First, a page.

A proposed class action alleges Equifax Information Services has harmed mortgage borrowers receiving COVID-19 relief from Wells Fargo by unlawfully reporting nonpayment authorized by the lender as a negative remark on their credit scores.
The 14-page lawsuit claims Equifax has run afoul of the federal Fair Credit Reporting Act and, in the process, harmed consumers’ credit scores, thereby jeopardizing their access to credit during a time of financial uncertainty. According to the complaint, Equifax could have avoided the harm it’s alleged to have done to thousands of Wells Fargo mortgage borrowers nationwide had the credit reporting agency “exercised even a modicum of reasonable care.”
“Given the mass economic impact caused by the Pandemic, it was common knowledge that mortgage lenders, and other creditors, were placing mortgages into suspension in response to the Pandemic and payment,” the complaint says. “However, rather than doing its due diligence, as required by the FCRA, Defendant reported thousands of loans held by Wells Fargo for nonpayment. This resulted in thousands of borrowers suffering a decrease in their credit score, when no payment was due on those mortgages.”
According to the lawsuit, Wells Fargo, in response to the COVID-19 pandemic, offered more than 964,000 mortgage borrowers short-term payment suspension for a three-month period. As part of the short-term suspension, the bank agreed that it would not charge late fees or report additional missed payments to credit bureaus, the case says.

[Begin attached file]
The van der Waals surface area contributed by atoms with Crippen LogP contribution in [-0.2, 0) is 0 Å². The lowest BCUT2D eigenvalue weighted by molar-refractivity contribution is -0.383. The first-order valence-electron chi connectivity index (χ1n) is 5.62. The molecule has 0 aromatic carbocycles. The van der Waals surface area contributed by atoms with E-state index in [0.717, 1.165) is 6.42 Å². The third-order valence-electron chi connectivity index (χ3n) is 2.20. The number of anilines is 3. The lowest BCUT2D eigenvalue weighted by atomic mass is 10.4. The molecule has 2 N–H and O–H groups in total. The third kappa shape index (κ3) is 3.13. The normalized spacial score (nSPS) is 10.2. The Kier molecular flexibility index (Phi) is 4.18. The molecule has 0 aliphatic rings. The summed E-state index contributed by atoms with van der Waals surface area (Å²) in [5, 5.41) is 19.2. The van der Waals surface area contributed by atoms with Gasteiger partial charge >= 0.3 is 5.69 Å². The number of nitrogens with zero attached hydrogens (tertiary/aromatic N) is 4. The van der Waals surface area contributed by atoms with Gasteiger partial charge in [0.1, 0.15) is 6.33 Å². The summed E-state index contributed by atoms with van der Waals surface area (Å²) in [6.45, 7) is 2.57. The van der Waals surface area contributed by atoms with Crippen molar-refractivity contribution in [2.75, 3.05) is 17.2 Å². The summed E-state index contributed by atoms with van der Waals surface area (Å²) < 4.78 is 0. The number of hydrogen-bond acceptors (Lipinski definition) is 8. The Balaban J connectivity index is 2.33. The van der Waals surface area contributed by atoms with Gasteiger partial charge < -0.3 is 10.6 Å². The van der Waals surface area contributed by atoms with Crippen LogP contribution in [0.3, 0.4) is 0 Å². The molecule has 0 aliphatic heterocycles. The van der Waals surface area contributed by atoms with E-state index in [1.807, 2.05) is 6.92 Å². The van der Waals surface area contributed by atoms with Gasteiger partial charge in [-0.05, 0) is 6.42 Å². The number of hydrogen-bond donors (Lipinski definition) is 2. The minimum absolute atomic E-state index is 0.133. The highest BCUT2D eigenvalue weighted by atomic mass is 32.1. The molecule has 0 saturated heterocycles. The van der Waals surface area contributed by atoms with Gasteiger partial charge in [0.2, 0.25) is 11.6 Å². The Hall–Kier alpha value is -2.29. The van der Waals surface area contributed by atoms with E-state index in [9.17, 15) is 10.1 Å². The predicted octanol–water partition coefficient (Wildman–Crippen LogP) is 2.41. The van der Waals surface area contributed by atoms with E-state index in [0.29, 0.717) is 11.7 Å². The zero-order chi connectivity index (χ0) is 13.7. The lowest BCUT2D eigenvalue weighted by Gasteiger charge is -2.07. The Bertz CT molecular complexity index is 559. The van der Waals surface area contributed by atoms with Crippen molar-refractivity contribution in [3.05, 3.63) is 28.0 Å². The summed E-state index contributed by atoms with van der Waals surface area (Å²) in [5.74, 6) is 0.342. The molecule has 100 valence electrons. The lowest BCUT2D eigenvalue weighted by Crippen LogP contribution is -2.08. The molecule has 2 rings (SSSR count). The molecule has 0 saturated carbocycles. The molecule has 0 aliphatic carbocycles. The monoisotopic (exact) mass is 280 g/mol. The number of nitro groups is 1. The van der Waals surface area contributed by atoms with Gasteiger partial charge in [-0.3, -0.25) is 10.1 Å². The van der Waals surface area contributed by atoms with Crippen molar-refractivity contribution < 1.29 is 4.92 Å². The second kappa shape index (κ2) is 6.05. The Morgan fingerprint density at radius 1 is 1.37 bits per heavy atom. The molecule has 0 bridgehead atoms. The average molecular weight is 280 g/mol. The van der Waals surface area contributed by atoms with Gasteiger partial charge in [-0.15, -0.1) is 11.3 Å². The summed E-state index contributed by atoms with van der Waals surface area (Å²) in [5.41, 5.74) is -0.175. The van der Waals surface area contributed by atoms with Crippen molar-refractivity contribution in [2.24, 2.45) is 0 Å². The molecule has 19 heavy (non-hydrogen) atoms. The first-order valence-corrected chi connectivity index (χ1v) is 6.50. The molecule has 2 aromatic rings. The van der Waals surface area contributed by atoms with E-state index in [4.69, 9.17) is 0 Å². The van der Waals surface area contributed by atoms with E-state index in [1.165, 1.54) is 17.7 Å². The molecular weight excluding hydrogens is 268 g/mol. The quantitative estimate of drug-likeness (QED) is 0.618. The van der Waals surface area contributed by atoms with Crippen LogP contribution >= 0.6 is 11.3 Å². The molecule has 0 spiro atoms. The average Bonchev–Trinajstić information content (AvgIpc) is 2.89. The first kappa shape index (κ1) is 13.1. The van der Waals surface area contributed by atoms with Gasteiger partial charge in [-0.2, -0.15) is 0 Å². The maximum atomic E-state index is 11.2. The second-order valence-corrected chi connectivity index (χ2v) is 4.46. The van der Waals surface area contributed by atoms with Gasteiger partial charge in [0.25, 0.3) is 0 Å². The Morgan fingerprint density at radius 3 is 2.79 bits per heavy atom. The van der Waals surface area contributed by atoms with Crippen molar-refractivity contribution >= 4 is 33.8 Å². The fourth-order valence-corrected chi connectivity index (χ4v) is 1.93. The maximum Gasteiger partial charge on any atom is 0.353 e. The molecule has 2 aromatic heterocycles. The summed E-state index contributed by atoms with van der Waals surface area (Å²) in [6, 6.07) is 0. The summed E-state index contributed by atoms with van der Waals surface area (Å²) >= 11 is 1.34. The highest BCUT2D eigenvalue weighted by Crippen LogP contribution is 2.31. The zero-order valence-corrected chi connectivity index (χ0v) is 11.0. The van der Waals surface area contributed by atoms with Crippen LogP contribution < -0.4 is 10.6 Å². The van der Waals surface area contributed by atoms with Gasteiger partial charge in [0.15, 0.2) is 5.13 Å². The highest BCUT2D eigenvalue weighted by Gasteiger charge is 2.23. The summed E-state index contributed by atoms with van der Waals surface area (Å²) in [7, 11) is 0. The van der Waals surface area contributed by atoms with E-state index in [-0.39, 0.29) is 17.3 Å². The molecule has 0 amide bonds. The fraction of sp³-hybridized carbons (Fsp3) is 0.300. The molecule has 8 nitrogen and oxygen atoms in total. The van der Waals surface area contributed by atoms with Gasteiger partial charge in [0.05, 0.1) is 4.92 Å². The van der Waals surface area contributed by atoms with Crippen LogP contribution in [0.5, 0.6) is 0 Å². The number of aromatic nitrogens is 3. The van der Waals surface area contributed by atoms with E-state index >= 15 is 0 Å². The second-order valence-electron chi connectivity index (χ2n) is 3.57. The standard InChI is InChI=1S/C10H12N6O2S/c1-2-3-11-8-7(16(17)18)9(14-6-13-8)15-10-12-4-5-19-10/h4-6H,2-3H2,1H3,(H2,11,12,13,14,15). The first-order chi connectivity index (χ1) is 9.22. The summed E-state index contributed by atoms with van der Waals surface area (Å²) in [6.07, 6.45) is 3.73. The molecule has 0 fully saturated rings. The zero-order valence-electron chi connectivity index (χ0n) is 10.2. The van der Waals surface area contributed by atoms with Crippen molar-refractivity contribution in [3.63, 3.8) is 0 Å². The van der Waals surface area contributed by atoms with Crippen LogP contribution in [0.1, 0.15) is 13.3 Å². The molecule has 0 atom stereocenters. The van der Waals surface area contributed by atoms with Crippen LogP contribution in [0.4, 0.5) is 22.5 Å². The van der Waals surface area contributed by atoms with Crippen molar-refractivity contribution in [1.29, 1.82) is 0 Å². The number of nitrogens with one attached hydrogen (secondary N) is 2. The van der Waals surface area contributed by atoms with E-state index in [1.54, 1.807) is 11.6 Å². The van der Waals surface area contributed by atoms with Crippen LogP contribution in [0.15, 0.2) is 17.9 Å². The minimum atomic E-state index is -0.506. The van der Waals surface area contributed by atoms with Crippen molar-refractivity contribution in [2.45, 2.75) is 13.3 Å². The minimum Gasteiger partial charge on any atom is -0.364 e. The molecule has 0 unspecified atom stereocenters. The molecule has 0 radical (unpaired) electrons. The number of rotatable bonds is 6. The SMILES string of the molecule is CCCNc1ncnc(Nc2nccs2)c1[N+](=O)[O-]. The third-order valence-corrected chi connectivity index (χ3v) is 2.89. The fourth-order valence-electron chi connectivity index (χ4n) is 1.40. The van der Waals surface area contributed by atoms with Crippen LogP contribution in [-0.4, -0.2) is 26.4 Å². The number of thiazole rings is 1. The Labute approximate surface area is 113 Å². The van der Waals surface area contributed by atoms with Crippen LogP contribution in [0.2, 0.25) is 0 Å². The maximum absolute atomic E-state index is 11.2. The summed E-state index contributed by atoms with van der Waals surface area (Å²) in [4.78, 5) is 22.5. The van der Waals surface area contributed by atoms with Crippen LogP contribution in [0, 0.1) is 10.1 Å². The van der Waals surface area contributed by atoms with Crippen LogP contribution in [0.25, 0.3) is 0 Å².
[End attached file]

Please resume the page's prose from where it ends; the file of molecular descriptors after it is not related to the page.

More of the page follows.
The lawsuit goes on to claim that Wells Fargo unilaterally suspended payment on non-delinquent mortgage accounts without requiring a borrower’s consent and placed accounts into forbearance via email or phone requests, even if a customer did not explicitly request a forbearance. Moreover, Wells Fargo, according to the suit, also placed accounts into COVID-19 forbearance when consumers began, but did not complete, requests for pandemic relief.
According to the case, the plaintiff’s monthly mortgage payments were suspended from mid-April through July 1, 2020, and Wells Fargo allegedly promised it would not report the payments missed during the suspension to credit bureaus. The suit claims a 16-point drop in the plaintiff’s credit score in June 2020 was the result of Wells Fargo erroneously reporting the plaintiff’s mortgage suspension. Although Wells Fargo removed any negative remark regarding the suspension the following month, Equifax has nonetheless failed to rectify the plaintiff’s credit score, despite being informed by Wells Fargo that the negative mortgage remark “contained false and patently inaccurate information regarding his credit history,” the case says.
The lawsuit additionally claims that the plaintiff continued to pay his mortgage in a timely manner during the time in which payments were suspended by Wells Fargo.
According to the suit, the plaintiff’s Equifax credit report creates a materially misleading impression regarding the consumer’s creditworthiness. The filing alleges Equifax failed to adjust its credit scoring algorithm to account for relief provided to consumers with mortgages impacted by the pandemic.
“Rather than treating the suspension of borrowers’ payment obligations as a score-neutral or score-positive event, the credit scoring algorithm used by Equifax treated the relief afforded to mortgagors as a negative event,” the case claims.
The case detailed on this page looks to represent all U.S. residents about whom Wells Fargo furnished credit information to Equifax pertaining to mortgages held in suspension due to the COVID-19 pandemic.
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